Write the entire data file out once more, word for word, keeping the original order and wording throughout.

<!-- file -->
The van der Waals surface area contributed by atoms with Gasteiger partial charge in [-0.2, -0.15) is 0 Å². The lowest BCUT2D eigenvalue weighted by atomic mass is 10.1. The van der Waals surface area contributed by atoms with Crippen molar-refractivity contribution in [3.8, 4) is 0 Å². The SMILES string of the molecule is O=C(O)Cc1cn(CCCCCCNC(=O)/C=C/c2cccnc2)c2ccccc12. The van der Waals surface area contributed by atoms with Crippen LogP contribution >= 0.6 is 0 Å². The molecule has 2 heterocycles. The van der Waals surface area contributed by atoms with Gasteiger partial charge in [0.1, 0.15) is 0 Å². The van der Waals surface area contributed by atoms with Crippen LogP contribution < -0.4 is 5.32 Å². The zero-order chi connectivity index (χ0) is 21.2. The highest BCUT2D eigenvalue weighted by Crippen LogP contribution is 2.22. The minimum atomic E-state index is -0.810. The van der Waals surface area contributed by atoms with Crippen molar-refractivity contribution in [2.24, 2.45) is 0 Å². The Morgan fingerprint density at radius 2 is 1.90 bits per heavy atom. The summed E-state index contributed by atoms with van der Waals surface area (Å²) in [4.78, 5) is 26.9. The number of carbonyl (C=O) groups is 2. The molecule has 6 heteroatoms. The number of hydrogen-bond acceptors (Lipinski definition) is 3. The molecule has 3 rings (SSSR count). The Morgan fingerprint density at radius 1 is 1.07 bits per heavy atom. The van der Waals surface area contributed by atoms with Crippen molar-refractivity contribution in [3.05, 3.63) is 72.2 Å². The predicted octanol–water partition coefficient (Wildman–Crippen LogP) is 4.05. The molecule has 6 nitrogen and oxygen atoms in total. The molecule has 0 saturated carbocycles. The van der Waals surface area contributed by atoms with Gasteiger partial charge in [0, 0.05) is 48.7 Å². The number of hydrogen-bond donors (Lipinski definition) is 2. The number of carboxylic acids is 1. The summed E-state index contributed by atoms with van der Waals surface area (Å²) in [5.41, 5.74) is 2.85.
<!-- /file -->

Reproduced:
The van der Waals surface area contributed by atoms with Gasteiger partial charge in [-0.2, -0.15) is 0 Å². The lowest BCUT2D eigenvalue weighted by atomic mass is 10.1. The van der Waals surface area contributed by atoms with Crippen molar-refractivity contribution in [3.8, 4) is 0 Å². The SMILES string of the molecule is O=C(O)Cc1cn(CCCCCCNC(=O)/C=C/c2cccnc2)c2ccccc12. The van der Waals surface area contributed by atoms with Crippen LogP contribution >= 0.6 is 0 Å². The molecule has 2 heterocycles. The van der Waals surface area contributed by atoms with Gasteiger partial charge in [0.1, 0.15) is 0 Å². The van der Waals surface area contributed by atoms with Crippen LogP contribution < -0.4 is 5.32 Å². The zero-order chi connectivity index (χ0) is 21.2. The highest BCUT2D eigenvalue weighted by Crippen LogP contribution is 2.22. The minimum atomic E-state index is -0.810. The van der Waals surface area contributed by atoms with Crippen molar-refractivity contribution in [2.24, 2.45) is 0 Å². The Morgan fingerprint density at radius 2 is 1.90 bits per heavy atom. The summed E-state index contributed by atoms with van der Waals surface area (Å²) in [4.78, 5) is 26.9. The number of carbonyl (C=O) groups is 2. The molecule has 6 heteroatoms. The number of hydrogen-bond acceptors (Lipinski definition) is 3. The molecule has 3 rings (SSSR count). The Morgan fingerprint density at radius 1 is 1.07 bits per heavy atom. The van der Waals surface area contributed by atoms with Crippen molar-refractivity contribution in [3.05, 3.63) is 72.2 Å². The predicted octanol–water partition coefficient (Wildman–Crippen LogP) is 4.05. The molecule has 6 nitrogen and oxygen atoms in total. The molecule has 0 saturated carbocycles. The van der Waals surface area contributed by atoms with Gasteiger partial charge in [0, 0.05) is 48.7 Å². The number of hydrogen-bond donors (Lipinski definition) is 2. The number of carboxylic acids is 1. The summed E-state index contributed by atoms with van der Waals surface area (Å²) in [5.41, 5.74) is 2.85.